"Allons enfants de la Patrie, le jour de gloire est arrivé." Arise children of the fatherland, the day of glory has arrived. Those were the first lines of a magnificent rendition of the French national anthem, La Marseillaise, at the bubbling cauldron of the Stade de Velodrome in Marseille on Thursday. Arise they did, on a blistering evening with frightening pace, as the hosts took on world champions Germany for a place in the final of Euro 2016.

Without N’Golo Kante as midfield anchor, France’s coach Didier Deschamps gambled on a bold 4-2-3-1 formation with Blaise Matuidi and Paul Pogba in front of the defence. The outright frenetic and the outrageously frantic culminated in a superb passage of play by Matuidi and Antoine Griezmann in the sixth minute. On the left channel, they combined for a one-two, releasing Griezmann on the edge of the area to breeze past a couple of German defenders with electric pace. His shot lacked pace and Manuel Neuer sprawled to his left to save.

In control but without reward

The French siege was fallacious. Germany seized total control of the match, spacing and moving with elegance and ease. They outnumbered France in the midfield, with Jonas Hector and Joshua Kimmich overlapping, and Mesut Ozil and Julian Draxler drifting inside. The French had a Kante-sized hole in the midfield. The Germans teased and stretched the opposing defence.

In truth, Germany were not weakened by their absentees, but looked even sharper and more incisive than against Italy. The French ceded up to 70 per cent of possession at times. Bastian Schweinsteiger regulated the play in midfield, connecting the dots and deciding whom to pick out. The Germans pressed and probed, often playing Kimmich in on the right.

When Les Bleus did have the ball, they looked bewildered. Griezmann sprinted forward purposelessly, the ball at his feet, drifting into a giant no-man’s land, soon flooded with Germans. And so, France were stuck in a perpetual vicious circle of defending and ceding the ball. Still the Kante hole loomed large.

Yet, miraculously, Germany did not score. The hosts finished the first half in a whirlwind. Olivier Giroud dawdled on the ball, the movement of a second-rate striker always in a self-fulfilling prophecy of sluggish execution. Benedikt Howedes came in, with the tackle of the tournament or, depending on the applicable threshold, a token intervention.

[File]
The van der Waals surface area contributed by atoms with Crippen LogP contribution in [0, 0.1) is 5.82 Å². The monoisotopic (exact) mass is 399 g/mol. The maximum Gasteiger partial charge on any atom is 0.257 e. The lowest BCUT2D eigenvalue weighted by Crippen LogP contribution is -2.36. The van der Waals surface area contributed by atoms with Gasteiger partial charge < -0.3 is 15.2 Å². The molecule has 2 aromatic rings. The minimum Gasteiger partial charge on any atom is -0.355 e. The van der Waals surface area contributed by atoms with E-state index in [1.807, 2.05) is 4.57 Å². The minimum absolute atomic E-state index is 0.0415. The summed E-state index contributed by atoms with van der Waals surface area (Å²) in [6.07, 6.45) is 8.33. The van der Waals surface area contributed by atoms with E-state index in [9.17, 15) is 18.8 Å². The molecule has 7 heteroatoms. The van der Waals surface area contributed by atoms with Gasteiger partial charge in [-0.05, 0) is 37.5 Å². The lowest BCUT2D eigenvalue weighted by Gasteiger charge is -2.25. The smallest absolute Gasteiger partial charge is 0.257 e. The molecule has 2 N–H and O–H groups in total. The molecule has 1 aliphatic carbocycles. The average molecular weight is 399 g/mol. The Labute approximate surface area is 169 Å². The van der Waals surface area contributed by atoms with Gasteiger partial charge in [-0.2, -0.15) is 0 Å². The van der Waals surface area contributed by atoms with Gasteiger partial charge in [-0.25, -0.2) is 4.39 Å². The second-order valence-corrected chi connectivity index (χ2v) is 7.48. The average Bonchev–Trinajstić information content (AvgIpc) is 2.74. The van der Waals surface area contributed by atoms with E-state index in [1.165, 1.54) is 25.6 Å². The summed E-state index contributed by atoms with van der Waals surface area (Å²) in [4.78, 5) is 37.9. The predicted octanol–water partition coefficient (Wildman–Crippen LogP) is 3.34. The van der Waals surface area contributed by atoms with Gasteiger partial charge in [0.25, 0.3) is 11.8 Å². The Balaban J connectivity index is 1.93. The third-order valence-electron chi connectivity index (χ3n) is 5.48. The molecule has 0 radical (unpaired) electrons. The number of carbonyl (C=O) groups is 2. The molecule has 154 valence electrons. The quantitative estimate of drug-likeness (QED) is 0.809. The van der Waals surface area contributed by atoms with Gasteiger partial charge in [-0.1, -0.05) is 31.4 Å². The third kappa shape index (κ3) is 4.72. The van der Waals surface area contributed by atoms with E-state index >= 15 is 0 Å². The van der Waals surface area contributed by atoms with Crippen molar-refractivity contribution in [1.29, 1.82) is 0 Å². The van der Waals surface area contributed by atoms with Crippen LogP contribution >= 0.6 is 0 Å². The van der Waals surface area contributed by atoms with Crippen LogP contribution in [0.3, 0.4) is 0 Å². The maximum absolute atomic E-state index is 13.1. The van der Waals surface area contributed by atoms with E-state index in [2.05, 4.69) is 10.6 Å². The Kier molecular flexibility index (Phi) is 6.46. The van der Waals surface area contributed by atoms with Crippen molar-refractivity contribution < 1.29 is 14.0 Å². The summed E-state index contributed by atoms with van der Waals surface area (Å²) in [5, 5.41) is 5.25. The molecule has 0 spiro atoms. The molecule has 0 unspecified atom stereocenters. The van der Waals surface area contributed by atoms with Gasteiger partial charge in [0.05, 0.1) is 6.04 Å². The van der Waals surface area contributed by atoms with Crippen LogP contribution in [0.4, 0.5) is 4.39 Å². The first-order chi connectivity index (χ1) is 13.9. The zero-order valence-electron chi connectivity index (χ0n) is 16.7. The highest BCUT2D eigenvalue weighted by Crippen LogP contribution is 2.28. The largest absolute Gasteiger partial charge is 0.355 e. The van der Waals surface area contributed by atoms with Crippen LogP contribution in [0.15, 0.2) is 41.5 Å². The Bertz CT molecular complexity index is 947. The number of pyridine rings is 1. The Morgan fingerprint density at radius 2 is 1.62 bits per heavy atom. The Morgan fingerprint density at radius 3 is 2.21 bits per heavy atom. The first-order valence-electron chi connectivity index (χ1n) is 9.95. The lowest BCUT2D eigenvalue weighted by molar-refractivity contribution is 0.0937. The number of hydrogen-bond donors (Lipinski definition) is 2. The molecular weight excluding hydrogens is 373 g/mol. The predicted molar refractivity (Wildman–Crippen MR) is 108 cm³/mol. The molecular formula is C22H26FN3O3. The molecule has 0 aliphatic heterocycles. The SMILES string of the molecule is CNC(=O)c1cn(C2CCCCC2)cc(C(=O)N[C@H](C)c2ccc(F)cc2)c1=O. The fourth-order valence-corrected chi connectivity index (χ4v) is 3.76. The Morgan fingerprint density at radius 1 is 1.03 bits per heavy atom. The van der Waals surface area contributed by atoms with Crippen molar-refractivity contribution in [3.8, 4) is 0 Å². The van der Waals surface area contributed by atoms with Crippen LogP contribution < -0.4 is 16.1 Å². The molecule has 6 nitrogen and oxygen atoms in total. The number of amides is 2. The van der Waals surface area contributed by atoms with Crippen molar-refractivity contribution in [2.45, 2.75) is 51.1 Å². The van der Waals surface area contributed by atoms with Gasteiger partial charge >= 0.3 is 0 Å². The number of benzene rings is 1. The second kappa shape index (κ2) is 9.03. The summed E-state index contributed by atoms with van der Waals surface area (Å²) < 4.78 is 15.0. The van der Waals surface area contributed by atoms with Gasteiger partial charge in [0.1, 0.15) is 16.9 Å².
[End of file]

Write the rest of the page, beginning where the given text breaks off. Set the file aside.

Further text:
A moment of madness

Then, following a moment of madness, referee Nicola Rizzoli awarded a home advantage penalty. Inexplicably, Schweinsteiger blacked out in his 38th major tournament game, a record, lunging for the ball with his arms aloft. He hadn’t committed a capital sin, but, rather, acted like a disorientated handball player, a meek imitator of Jerome Boateng, who had given away a clumsy penalty against Italy in the quarters. Schweinsteiger’s arms were in an unnatural position, so technically Rizzoli’s decision may have been correct.

Former Uefa president and French legend Michel Platini must have sniggered and spun round in a freestyle 360 in the stands, with his curly grey hair shaking uncontrollably. In the BBC studio in Paris, Thierry Henry shuffled uncomfortably. He needed no reminder of his misdeed against the Irish back in 2009. This was footballistic injustice, but Griezmann converted the spot-kick with supreme confidence. The result was a mystifying 1-0 half-time scoreline.

The first-half assurance of a German goal had never materialised. Les Bleus underwent a metamorphosis. In the second half, Deschamps persisted with his peculiar Kante hole. Yet, seemingly, it was reduced in size and a smaller space-percolated. France had steeliness and mettle. The Germans got a bit frustrated. Thomas Muller, much more at ease in a World Cup according to the statistics, didn’t offer that focal point up front. Germany played with many attacking midfielders, but not a single striker, the fault in a perfect production line.

France discover their mettle

In the French rearguard, Samuel Umiti, whom Barcelona recently acquired for a reported €25 million, was splendid. Time after time, he won the aerial duels as Germany, in a manic fit, monopolised the ball in search of an equaliser. An honourable mention for Moussa Sissoko as well, who shored up France’s wing, with Dimitri Payet in a freer roaming role.

At the hour mark, another blow for Germany: stalwart central defender Boateng limped off, presumably with a hamstring injury. This was going to be France’s night, or so the footballing gods had decided. In the 71st minute, France’s coach unleashed Kante. A minute later, the hosts were in an unassailable 2-0 lead, a triple chain of German slapstick errors from Howedes, Kimmich and Neuer leading to a stabbed finish from Griezmann again, his sixth goal of the tournament. It was just killer instinct, preceded by an amazing flick from Pogba.

Still, the Germans did not relent. Kimmich responded with a great curler against the woodwork. In injury time, he forced a masterful, catlike save from Hugo Lloris. No matter what, German chances just flew off target, even by inches. For the world champions, there was no dismantling the blue blanket. The tide had inexorably turned – Sic transit gloria mundi. Thus passes the glory of the world.

Somehow, the best attack, playing the Italian way, out of desperation rather than design, had overcome the best defence. Not since 1958 had France defeated Germany in a major tournament. On that June day in Sweden, Just Fontaine scored four times. Raymond Kopa also got on the score sheet. That was a brilliantly gifted French team. Today, in 2016, Les Bleus are a feeble comparison, with the notable exception of Griezmann, but in a mediocre tournament they may just become mediocre champions.